Having played Guild Wars 2 for some time now, and then returning to LOTRO's business model, my opinion on these business models has been pretty firmly reshaped.  I now truly believe that the segregation of your playerbase into these multiple tiers of business plans is, well, just flat out harmful to the long term health of the game.  First of all, it puts a huge burden on the game's designers.  Every aspect of the game, as it is introduced or modified, must be broken up into multiple versions, and decisions have to be made as to how much do you give the free players, how much to you give the premium players, and how much do you give to the subscribers.  And this decision, and then maintenance of those systems, must be made for every single mechanic.  From bag space, to the auction house to riding mount speeds - all parts of it must be considered.

And from the player standpoint, as a non-subscriber, you're constantly re-evaluating every purchase decision.  You're thinking - do I buy this, or should I just go ahead and get a subscription for a few months, because it'll be cheaper in the long run.  And from there, making the jump to Well maybe I just won't buy it at all is too easy.  In Guild Wars 2, there is exactly one and only one business model.  You buy the game, and after that, there are things you can choose to buy, or not, in the store.  But there are no player tiers in any way.  So I never second guess any buying decision I make for things in the game.  I either decide to buy them, or I don't, but I never have to worry about whether or not I'm making the right purchase decision - if I should have purchased, or subscribed.  Furthermore, I truly believe that when the designers have enough confidence in their game to trust the players to a single business model - it in turn engenders confidence in the players in the game.  And in the long term, they buy more.  In fact, I think that even though Final Fantasy XIV has gone with a subscription model - which I think in today's market is going to be incredibly tough to sustain - the fact that there is exactly one and only one business model for that game, makes it a superior business strategy to the tiered one.  You're either in or your out, but once you are in, you're not having to second guess each and every purchase decision.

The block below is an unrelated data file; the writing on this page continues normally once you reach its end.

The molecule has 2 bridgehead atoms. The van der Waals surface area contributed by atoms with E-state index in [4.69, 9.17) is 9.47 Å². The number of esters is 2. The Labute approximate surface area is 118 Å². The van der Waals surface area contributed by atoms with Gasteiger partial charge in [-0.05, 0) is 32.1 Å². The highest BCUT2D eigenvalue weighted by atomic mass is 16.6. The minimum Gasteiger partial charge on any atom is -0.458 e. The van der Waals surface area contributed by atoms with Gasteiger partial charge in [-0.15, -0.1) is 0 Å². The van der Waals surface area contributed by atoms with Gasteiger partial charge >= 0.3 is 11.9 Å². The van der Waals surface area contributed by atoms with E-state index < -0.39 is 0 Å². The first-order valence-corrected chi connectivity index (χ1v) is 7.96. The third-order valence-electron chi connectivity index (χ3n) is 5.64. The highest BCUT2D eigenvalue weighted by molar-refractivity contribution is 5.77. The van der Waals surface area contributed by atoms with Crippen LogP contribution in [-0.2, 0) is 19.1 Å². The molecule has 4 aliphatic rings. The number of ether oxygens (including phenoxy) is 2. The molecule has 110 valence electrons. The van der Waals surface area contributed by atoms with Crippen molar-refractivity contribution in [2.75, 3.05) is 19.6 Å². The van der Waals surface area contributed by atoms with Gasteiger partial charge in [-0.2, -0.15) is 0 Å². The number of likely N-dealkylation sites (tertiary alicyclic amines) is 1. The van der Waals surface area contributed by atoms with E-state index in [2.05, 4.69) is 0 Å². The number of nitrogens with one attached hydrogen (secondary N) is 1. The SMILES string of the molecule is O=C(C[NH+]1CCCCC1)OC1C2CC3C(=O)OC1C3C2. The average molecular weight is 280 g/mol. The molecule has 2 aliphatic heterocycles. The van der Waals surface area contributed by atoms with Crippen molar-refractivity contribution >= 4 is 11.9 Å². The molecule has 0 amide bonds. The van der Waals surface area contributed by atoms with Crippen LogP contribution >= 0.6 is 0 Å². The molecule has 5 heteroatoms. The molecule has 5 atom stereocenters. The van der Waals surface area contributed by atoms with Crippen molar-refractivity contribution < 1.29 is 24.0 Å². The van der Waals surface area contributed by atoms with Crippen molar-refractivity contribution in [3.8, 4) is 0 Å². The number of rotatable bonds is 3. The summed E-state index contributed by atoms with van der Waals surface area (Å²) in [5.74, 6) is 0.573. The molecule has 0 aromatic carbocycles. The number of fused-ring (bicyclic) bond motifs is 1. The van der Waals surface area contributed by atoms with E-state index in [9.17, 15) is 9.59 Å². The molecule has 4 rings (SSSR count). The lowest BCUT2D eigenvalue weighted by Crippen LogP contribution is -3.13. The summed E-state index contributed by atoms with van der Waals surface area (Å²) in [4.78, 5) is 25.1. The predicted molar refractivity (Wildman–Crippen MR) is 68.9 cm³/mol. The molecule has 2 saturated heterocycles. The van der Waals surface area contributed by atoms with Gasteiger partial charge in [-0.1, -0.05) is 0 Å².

An Unexpected Journey
Business model analysis aside, it's been wonderful being back in Middle Earth.  Seeing the Prancing Pony, working through the story and chatting with Aragorn and Gandalf; visiting Weathertop - all have been good for my roleplaying soul.  I don't know how much interaction Turbine and Warner Brothers are able to have with Wingnut Studios, but man if I where them I'd be marketing the hell out of the game right now in conjunction with the Hobbit movies, and trying to create crossovers in any way I could.  I haven't seen much in that aspect though, so I can only guess that there are business reasons why that can't be done.  But if you love Middle Earth as much as I do, then don't rely on marketing to get you back.  Spend a night patching up the game, and then spend a few more nights returning to its lands.  You don't have to stay, but it's worth it just to ride through those forests and to visit the places that are familiar in your imagination.  And who knows, you may find LOTRO's rich game mechanics, robust, well-realized world, and upcoming Helms Deep expansion enough to entice you to stay for awhile.  Now if you'll excuse me, I have an elvish blade to smith, and goblins to smite with it! Until then..

Mae Govannon!